Seahorses surface at the aquarium Marine marvels: Seahorses at aquarium


March 29, 2001|By Lisa Wiseman | Lisa Wiseman,SPECIAL TO THE SUN

SEAHORSES have always been enchanting creatures. Although they have been on this planet for more than 45 million years, for ages people thought of them as imaginary - the same as mermaids and sea monsters.

In Greek mythology, Poseidon, ruler of the oceans, traveled through his underwater kingdom in a chariot drawn by giant seahorses.

No wonder that even today there are people who aren't sure if seahorses - actually small, bony fish - actually exist.

But seahorses, while somewhat elusive creatures, are very much real. And starting this weekend at the National Aquarium in Baltimore, you can see approximately 18 species of seahorses, along with similar aquatic creatures, in the new exhibit "Seahorses: Beyond Imagination."

"You can see people's faces light up when they look at seahorses. They're very attractive animals. People do believe that they're mythical," says Jorge Gomezjurado, senior aquarist at the National Aquarium.

Even the scientific name for seahorses, Hippocampus, acknowledges their mythical roots. The Latin word means horse sea monster. (The head and snout of a seahorse give it the appearance of a horse.)

The exhibit features nine tanks of natural habitats with hundreds of seahorses from exotic places such as the Galapagos Islands and Tasmania, and from places much closer to home, including the Chesapeake Bay.

The local seahorse species, known as Hippocampus erectus or the lined seahorse, lives in the shallow, salty waters and grass beds along the mouth of the Chesapeake near Virginia. They're tough to find, Gomezjurado says. "When I went to collect them, the first time I got eight seahorses in three hours, and the second time I found none at all."

Incidentally, he warns, if you happen to see a seahorse in the bay, don't pick it up. "You might hurt [it]." But if you accidentally snag a seahorse in a fishing net or crab trap, try your best to free it, he adds.

But who needs to pick up a seahorse in the wild when the aquarium has scheduled plenty of hands-on activities for the entire family during the opening-weekend celebration on Saturday and Sunday? Visitors to the aquarium will not only be greeted by Puffin, the aquarium mascot, they'll also meet a 7-foot-tall seahorse sculpture designed by Catonsville artist Jim Opasik, made entirely out of metal kitchen utensils like spatulas and cheese graters.

The aquarium also commissioned wildlife artist Jody Bergsma to create some seahorse artwork. She will be in the aquarium's gift shop both days from 1 p.m. to 4 p.m. to sign her work.

Children can make some seahorse-themed crafts and take home goodies like seahorse tattoos, bookmarks and magnets; and anyone under 15 gets to go home wearing a cool seahorse sun visor. Activities also include a performance by the Kinetics dance troupe Saturday from 1 p.m. to 3 p.m. and a continuing quiz game in the aquarium's Lyn P. Meyerhoff Auditorium.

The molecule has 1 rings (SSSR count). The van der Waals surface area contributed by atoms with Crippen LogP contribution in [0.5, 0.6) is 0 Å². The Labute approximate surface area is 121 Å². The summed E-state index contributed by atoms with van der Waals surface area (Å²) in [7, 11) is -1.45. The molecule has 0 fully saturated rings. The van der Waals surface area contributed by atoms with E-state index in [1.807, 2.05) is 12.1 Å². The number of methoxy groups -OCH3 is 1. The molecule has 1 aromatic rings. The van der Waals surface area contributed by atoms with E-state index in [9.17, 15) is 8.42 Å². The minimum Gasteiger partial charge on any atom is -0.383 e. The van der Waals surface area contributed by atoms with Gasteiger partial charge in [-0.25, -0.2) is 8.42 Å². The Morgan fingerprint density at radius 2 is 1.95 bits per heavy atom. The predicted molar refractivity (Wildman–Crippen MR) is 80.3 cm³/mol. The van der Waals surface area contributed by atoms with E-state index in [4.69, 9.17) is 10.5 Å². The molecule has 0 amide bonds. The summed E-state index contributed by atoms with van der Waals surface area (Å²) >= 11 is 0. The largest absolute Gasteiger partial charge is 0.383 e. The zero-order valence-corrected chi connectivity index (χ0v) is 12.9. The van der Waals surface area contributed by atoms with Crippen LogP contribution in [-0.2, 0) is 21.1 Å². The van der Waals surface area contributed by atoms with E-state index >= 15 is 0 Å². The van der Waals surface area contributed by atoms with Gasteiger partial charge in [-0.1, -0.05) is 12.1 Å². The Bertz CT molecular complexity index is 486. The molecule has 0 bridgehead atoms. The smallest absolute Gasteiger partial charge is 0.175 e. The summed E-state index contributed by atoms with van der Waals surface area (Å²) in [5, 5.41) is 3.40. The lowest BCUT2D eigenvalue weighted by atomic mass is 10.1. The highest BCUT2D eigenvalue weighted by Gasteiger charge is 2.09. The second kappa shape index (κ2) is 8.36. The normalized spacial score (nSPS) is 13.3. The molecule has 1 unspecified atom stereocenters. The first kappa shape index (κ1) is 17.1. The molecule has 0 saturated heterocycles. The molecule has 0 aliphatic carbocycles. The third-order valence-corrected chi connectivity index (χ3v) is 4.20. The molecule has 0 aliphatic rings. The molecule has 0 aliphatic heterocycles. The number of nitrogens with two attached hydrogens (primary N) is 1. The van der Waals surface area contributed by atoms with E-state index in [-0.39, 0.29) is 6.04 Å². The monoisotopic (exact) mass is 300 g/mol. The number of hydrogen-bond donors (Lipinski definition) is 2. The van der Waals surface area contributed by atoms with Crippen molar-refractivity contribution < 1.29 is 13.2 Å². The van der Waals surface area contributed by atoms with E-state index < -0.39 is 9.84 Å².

Mystery of the deep

As with many of the aquarium's attractions, the primary purpose of the seahorse exhibit is visitor education. Although Gomezjurado has been studying seahorses for many years, there are things about the creatures that he and other scientists still don't know. For example, there are 32 types of seahorses that we know of, "but there may be many more," he says.

As baffling as seahorses can be to those studying them, the species in the aquarium's exhibit should provide plenty of educational opportunities for visitors. Who knew, for instance, that seahorses come in all shapes, sizes and colors? There is the dwarf seahorse, which measures less than an inch tall and has babies the size of a pencil eraser. And then there is the Pacific giant seahorse, which can grow to a foot tall.

Seahorses can be black, brown, yellow, purplish, spotted and striped, and they can also change color like a chameleon to blend in better with their surroundings. The aptly named potbelly seahorse has a protruding stomach, and the tiger tail seahorse has a striped tail. All seahorses have a curly tail - a necessity because they are poor swimmers. To survive, a seahorse needs something to hold on to. Otherwise, it can be swept away in the current. Some seahorses will hang on to a single blade of grass for days at a time.

Gomezjurado and his fellow scientists are not sure just how many seahorses there are in the world. But they are certain that people kill nearly 22 million of the creatures every year. Seahorses have few natural predators because their bony structure makes them unappetizing to most animals. That makes man the biggest threat to their survival.

About 20 million seahorses a year are harvested for traditional Chinese medicine. Seahorses, in dried and powdered form, are used to treat everything from asthma to lethargy to impotence. Another million or two are used for beach souvenirs or sold to hobbyists for home aquariums.

Not good pets

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